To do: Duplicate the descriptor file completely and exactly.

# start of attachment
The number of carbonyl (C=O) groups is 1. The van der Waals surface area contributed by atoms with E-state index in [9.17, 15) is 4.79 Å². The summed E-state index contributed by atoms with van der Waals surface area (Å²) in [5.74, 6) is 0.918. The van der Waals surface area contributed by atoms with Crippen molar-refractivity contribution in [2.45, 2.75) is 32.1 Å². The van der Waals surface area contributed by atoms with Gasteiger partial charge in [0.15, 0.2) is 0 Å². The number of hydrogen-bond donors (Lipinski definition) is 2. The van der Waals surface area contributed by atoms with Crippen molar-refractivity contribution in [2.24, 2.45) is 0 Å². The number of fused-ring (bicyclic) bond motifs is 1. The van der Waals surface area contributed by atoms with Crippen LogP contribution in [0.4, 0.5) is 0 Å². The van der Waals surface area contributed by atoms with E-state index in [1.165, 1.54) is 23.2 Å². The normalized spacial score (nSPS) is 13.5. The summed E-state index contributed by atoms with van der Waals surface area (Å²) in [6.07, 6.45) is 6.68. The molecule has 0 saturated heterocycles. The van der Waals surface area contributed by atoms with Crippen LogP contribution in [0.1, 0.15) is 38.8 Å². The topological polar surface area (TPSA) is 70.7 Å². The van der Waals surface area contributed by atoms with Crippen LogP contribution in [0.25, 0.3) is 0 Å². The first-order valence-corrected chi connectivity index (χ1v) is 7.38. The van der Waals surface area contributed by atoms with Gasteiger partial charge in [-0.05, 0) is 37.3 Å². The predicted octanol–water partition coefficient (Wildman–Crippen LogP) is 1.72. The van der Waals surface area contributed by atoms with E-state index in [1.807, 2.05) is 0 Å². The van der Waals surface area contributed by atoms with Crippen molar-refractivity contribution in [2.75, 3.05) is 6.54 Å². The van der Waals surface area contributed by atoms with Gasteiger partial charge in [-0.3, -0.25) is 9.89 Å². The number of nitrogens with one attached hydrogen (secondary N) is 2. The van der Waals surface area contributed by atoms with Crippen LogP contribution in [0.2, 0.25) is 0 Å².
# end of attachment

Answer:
The number of carbonyl (C=O) groups is 1. The van der Waals surface area contributed by atoms with E-state index in [9.17, 15) is 4.79 Å². The summed E-state index contributed by atoms with van der Waals surface area (Å²) in [5.74, 6) is 0.918. The van der Waals surface area contributed by atoms with Crippen molar-refractivity contribution in [2.45, 2.75) is 32.1 Å². The van der Waals surface area contributed by atoms with Gasteiger partial charge in [0.15, 0.2) is 0 Å². The number of hydrogen-bond donors (Lipinski definition) is 2. The van der Waals surface area contributed by atoms with Crippen molar-refractivity contribution in [2.24, 2.45) is 0 Å². The number of fused-ring (bicyclic) bond motifs is 1. The van der Waals surface area contributed by atoms with Crippen LogP contribution in [0.4, 0.5) is 0 Å². The van der Waals surface area contributed by atoms with E-state index in [1.165, 1.54) is 23.2 Å². The normalized spacial score (nSPS) is 13.5. The summed E-state index contributed by atoms with van der Waals surface area (Å²) in [6.07, 6.45) is 6.68. The molecule has 0 saturated heterocycles. The van der Waals surface area contributed by atoms with Crippen LogP contribution in [0.1, 0.15) is 38.8 Å². The topological polar surface area (TPSA) is 70.7 Å². The van der Waals surface area contributed by atoms with Crippen LogP contribution in [0.25, 0.3) is 0 Å². The first-order valence-corrected chi connectivity index (χ1v) is 7.38. The van der Waals surface area contributed by atoms with Gasteiger partial charge in [-0.05, 0) is 37.3 Å². The predicted octanol–water partition coefficient (Wildman–Crippen LogP) is 1.72. The van der Waals surface area contributed by atoms with E-state index in [1.807, 2.05) is 0 Å². The van der Waals surface area contributed by atoms with Crippen molar-refractivity contribution in [2.75, 3.05) is 6.54 Å². The van der Waals surface area contributed by atoms with Gasteiger partial charge in [-0.3, -0.25) is 9.89 Å². The number of nitrogens with one attached hydrogen (secondary N) is 2. The van der Waals surface area contributed by atoms with Crippen LogP contribution in [0.2, 0.25) is 0 Å².